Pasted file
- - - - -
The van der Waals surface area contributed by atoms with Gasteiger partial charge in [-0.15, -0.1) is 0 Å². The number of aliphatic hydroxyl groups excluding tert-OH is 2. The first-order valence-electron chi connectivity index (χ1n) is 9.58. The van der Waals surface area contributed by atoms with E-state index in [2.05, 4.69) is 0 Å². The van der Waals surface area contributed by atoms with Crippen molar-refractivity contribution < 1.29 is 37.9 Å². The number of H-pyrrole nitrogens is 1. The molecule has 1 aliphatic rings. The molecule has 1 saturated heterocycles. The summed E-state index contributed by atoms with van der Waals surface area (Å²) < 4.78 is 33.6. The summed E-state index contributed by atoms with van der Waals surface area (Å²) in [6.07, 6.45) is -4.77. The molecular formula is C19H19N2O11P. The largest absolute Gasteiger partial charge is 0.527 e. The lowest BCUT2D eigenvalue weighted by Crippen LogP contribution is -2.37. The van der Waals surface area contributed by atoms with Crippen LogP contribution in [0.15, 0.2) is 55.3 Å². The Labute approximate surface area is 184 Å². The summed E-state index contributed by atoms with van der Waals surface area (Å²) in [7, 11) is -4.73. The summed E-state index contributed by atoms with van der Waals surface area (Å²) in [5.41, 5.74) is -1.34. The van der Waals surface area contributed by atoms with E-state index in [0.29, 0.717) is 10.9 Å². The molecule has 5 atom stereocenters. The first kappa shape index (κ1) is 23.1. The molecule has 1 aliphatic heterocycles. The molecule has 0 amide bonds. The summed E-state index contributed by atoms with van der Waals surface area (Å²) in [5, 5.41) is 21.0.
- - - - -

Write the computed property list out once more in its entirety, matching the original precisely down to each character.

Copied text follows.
The van der Waals surface area contributed by atoms with Gasteiger partial charge in [-0.15, -0.1) is 0 Å². The number of aliphatic hydroxyl groups excluding tert-OH is 2. The first-order valence-electron chi connectivity index (χ1n) is 9.58. The van der Waals surface area contributed by atoms with E-state index in [2.05, 4.69) is 0 Å². The van der Waals surface area contributed by atoms with Crippen molar-refractivity contribution < 1.29 is 37.9 Å². The number of H-pyrrole nitrogens is 1. The molecule has 1 aliphatic rings. The molecule has 1 saturated heterocycles. The summed E-state index contributed by atoms with van der Waals surface area (Å²) < 4.78 is 33.6. The summed E-state index contributed by atoms with van der Waals surface area (Å²) in [6.07, 6.45) is -4.77. The molecular formula is C19H19N2O11P. The largest absolute Gasteiger partial charge is 0.527 e. The lowest BCUT2D eigenvalue weighted by Crippen LogP contribution is -2.37. The van der Waals surface area contributed by atoms with Crippen LogP contribution in [0.15, 0.2) is 55.3 Å². The Labute approximate surface area is 184 Å². The summed E-state index contributed by atoms with van der Waals surface area (Å²) in [7, 11) is -4.73. The summed E-state index contributed by atoms with van der Waals surface area (Å²) in [5.41, 5.74) is -1.34. The van der Waals surface area contributed by atoms with E-state index in [0.29, 0.717) is 10.9 Å². The molecule has 5 atom stereocenters. The first kappa shape index (κ1) is 23.1. The molecule has 1 aliphatic heterocycles. The molecule has 0 amide bonds. The summed E-state index contributed by atoms with van der Waals surface area (Å²) in [5, 5.41) is 21.0.